Unlike a normal cash bullion purchase where you pay for and receive your merchandise immediately, IRA transactions must be handled according to IRS regulations and the IRA Company’s procedures, and often there is a delay in payment to the dealer. Since this may mean that the dealer has to have his money tied up for some period of time prior to the IRA Company releasing the funds from your account, there may be a nominal IRA transaction fee levied by the dealer to help offset this extra cost. Be sure to ask.
Sometimes IRA companies may release payment for the precious metals before the dealer ships to the designated safekeeping facility. It is likely they limit this pre-funding accommodation to the dealers with which the IRA Company has an existing relationship. However. ICTA recommends that dealer sellers contact the IRA companies in advance of doing any IRA trades to determine if this policy can apply to them. But normally, payment is only authorized once receipt of the metals has been logged in at the facility.
D. In addition to setting up an IRA account with “new” IRA money, investors may rollover existing monies from other IRA accounts they have. Usually the procedure will be to issue an order to liquidate certain other assets held in an existing IRA. If you are using rollover money, you need to make sure you understand exactly what you need to do. It should be very simple – you will authorize the sale of the original IRA asset and direct that the proceeds of that sale be sent to the company handling your precious metals IRA account. You may do this yourself (giving instructions where to send the proceeds) or the company handling your precious metals account, up your signed order, may place that order for you. Be sure you understand the procedures fro setting up the new account in order to have a smoother transition. If the funds from the liquidation are sent to you directly, this can affect the tax-advantaged status of the rollover money if it is not re-invested within the allowed time frame. Plus this will delay setting up your account and, with the current daily fluctuation of precious metals prices, can affect the price you pay for your IRA metals. Once your IRA account is funded, then you will be able to purchase the precious metals you want to include in your precious metal IRA account.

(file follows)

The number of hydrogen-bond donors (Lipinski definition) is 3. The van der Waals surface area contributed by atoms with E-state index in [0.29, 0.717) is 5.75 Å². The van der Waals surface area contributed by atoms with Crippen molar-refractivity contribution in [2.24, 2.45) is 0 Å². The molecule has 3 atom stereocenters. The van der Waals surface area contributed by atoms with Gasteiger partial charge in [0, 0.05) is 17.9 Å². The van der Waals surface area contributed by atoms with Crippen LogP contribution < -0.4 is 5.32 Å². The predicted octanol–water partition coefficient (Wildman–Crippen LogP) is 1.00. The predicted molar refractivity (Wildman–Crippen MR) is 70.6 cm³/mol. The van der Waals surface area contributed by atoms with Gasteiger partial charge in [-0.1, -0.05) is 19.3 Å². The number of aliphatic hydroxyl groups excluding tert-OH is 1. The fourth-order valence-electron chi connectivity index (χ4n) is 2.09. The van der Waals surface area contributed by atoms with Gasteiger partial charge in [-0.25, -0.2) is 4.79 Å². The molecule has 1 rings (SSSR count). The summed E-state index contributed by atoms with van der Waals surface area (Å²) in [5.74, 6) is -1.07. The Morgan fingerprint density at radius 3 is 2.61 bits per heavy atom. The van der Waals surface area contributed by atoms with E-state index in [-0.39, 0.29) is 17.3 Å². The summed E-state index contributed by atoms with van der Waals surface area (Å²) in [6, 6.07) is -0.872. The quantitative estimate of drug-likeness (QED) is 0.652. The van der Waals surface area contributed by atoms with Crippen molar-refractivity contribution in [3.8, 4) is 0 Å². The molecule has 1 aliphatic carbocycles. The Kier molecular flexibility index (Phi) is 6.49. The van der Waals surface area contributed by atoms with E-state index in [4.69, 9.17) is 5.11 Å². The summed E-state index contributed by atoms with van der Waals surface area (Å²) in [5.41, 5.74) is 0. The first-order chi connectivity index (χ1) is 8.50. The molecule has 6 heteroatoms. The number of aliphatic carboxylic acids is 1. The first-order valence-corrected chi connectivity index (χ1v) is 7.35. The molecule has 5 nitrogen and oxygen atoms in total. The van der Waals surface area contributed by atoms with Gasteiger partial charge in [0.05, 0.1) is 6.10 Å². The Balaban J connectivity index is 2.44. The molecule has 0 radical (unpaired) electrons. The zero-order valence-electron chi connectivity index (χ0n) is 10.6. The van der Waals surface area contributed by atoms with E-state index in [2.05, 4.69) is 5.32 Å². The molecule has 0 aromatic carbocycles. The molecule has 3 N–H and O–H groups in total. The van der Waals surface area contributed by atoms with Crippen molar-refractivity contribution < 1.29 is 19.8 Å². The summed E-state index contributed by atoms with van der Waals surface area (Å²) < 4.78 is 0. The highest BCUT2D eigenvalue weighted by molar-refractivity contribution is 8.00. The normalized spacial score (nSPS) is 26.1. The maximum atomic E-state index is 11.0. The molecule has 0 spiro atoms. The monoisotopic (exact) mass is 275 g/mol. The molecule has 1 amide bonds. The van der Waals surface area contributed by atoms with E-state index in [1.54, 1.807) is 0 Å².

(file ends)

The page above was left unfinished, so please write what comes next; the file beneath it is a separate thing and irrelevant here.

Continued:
Dealers interested in conducting precious metals IRA transactions should contact at least one or two IRA companies for more information on policies and procedures. There is a lot of interest in these IRAs right now, and you want to be sure you can accommodate your customers’ business quickly and easily. Likely your customers will have many questions, and it’s just smart business to be ready to assist your clients.